Become a more inspirational and resonant leader by fully aligning who you are with how you communicate.

What does it take to become a resonant leader?

We know from Daniel Goleman’s research into emotional intelligence and leadership (with McKee and Boyatzis) that becoming more resonant as a leader requires empathy, or the ability to imagine what others feel and to connect to their emotions.

“When leaders are able to grasp other people’s feelings and perspectives, they access a potent emotional guidance system that keeps what they say and do on track. As such, empathy is the sine qua non of all social effectiveness in working life.” Goleman, McKee, Boyatzis, Primal Leadership

(FYI: sine qua non means “that which is essential.” Yes, I had to look it up.)

So, I guess all you need is some empathy.

(No, no. EMPATHY, not “sympathy.” Completely different word that means practically the same thing)

If “emotions are the glue that hold companies together” (quoth Goleman), then how do we get more of them?

Hold on. It isn’t about having a lot of emotion or even emoting. The point is to connect with, identify and feel those emotions.

Most of us are taught at some point to suppress our feelings as they can really complicate things in business and everyday conversations.

(This guy just wants to borrow your stapler.)

Becoming aware of your emotions does not mean that you have to become “emotional.” If you want to be the kind of leader that people are inspired to follow, then you have to be able to do two things which are both simple and difficult.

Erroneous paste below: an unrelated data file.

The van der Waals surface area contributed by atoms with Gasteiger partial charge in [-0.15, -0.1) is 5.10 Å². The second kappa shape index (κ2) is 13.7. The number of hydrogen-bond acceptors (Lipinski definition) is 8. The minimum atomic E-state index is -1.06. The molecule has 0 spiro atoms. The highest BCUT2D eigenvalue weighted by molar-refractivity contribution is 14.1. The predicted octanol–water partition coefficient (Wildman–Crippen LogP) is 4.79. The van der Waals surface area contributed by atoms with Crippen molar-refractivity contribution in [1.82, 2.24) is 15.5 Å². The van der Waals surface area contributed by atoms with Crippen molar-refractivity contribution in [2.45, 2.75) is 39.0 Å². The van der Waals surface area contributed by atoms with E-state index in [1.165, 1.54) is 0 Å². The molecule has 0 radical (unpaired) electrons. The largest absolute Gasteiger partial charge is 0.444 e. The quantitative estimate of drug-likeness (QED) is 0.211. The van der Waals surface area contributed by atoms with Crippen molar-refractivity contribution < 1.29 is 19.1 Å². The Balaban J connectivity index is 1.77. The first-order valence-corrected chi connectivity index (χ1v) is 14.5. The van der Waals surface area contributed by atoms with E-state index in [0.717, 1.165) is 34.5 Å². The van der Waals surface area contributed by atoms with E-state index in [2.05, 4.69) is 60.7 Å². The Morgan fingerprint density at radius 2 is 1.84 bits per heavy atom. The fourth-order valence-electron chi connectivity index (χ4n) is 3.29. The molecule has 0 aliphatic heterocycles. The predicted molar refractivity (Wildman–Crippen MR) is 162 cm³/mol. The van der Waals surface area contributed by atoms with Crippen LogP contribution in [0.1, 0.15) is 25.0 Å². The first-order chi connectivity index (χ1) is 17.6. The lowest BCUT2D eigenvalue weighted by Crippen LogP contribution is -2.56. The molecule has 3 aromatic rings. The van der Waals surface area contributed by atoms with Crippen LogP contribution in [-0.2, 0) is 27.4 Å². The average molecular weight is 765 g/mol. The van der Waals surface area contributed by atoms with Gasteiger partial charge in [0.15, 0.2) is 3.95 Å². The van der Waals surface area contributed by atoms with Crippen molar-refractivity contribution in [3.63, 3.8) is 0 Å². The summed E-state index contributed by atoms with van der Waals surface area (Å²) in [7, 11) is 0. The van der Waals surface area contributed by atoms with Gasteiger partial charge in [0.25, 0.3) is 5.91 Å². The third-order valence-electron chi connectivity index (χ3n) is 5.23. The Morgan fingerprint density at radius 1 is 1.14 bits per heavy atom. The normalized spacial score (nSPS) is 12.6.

1. Become aware of your feelings.

2. Feel those feelings without being carried away with them.

 It’s that simple. The more aware you are of your feelings, the more aware you will be of the feelings of others. Your ability to manage those feelings will help you to navigate through the turbulent waters.

What about suppression? Ever seen a champagne bottle under pressure?

(Consider this a public service announcement. Don’t do this.)

 If you try to deal with your emotions by pushing them down and hiding them from others, you will most likely create an environment that will be tense and toxic.

1. You will appear aloof and disconnected.

2. You will increase the likelihood of higher blood pressure and poor health. (Dude, it’s right here in Scientific American.)

3. You will most likely become insufferably passive aggressive.


Learn to feel your feelings and become more familiar with them. Take the time to check in with yourself and see what is going on. Hire a coach if you need the perspective to see yourself more clearly, but get in touch with what is going on inside you, and then develop a practice wherein you can manage and tolerate those feelings.

If you want a good picture of what it looks like for a leader to become aware and express his/her emotions, you need only look at James Burke during the Tylenol crisis at Johnson and Johnson during the 80s. That is the ideal that we should aspire to as leaders.